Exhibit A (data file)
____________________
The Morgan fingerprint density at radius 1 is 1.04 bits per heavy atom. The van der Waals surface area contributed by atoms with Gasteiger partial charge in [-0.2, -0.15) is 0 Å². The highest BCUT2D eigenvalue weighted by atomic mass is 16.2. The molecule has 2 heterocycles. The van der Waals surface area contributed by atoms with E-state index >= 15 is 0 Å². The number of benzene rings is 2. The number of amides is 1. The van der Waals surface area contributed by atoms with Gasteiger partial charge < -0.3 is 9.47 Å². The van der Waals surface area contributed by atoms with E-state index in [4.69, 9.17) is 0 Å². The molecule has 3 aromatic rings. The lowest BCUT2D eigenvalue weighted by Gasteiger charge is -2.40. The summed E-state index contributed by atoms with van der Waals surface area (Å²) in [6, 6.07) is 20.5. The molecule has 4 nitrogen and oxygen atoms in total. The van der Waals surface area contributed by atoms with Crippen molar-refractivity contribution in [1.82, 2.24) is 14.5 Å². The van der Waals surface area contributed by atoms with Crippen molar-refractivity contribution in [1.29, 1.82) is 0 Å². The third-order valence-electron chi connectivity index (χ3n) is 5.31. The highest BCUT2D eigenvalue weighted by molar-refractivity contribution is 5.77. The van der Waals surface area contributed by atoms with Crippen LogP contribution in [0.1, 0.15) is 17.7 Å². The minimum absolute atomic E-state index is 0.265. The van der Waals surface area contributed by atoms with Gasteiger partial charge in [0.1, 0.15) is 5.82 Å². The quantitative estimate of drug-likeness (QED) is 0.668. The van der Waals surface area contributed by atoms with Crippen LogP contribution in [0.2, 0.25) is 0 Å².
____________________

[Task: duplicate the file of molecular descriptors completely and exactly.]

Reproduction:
The Morgan fingerprint density at radius 1 is 1.04 bits per heavy atom. The van der Waals surface area contributed by atoms with Gasteiger partial charge in [-0.2, -0.15) is 0 Å². The highest BCUT2D eigenvalue weighted by atomic mass is 16.2. The molecule has 2 heterocycles. The van der Waals surface area contributed by atoms with E-state index >= 15 is 0 Å². The number of benzene rings is 2. The number of amides is 1. The van der Waals surface area contributed by atoms with Gasteiger partial charge < -0.3 is 9.47 Å². The van der Waals surface area contributed by atoms with E-state index in [4.69, 9.17) is 0 Å². The molecule has 3 aromatic rings. The lowest BCUT2D eigenvalue weighted by Gasteiger charge is -2.40. The summed E-state index contributed by atoms with van der Waals surface area (Å²) in [6, 6.07) is 20.5. The molecule has 4 nitrogen and oxygen atoms in total. The van der Waals surface area contributed by atoms with Crippen molar-refractivity contribution in [1.82, 2.24) is 14.5 Å². The van der Waals surface area contributed by atoms with Crippen molar-refractivity contribution in [1.29, 1.82) is 0 Å². The third-order valence-electron chi connectivity index (χ3n) is 5.31. The highest BCUT2D eigenvalue weighted by molar-refractivity contribution is 5.77. The van der Waals surface area contributed by atoms with Crippen LogP contribution in [0.1, 0.15) is 17.7 Å². The minimum absolute atomic E-state index is 0.265. The van der Waals surface area contributed by atoms with Gasteiger partial charge in [0.1, 0.15) is 5.82 Å². The quantitative estimate of drug-likeness (QED) is 0.668. The van der Waals surface area contributed by atoms with Crippen LogP contribution in [0.2, 0.25) is 0 Å².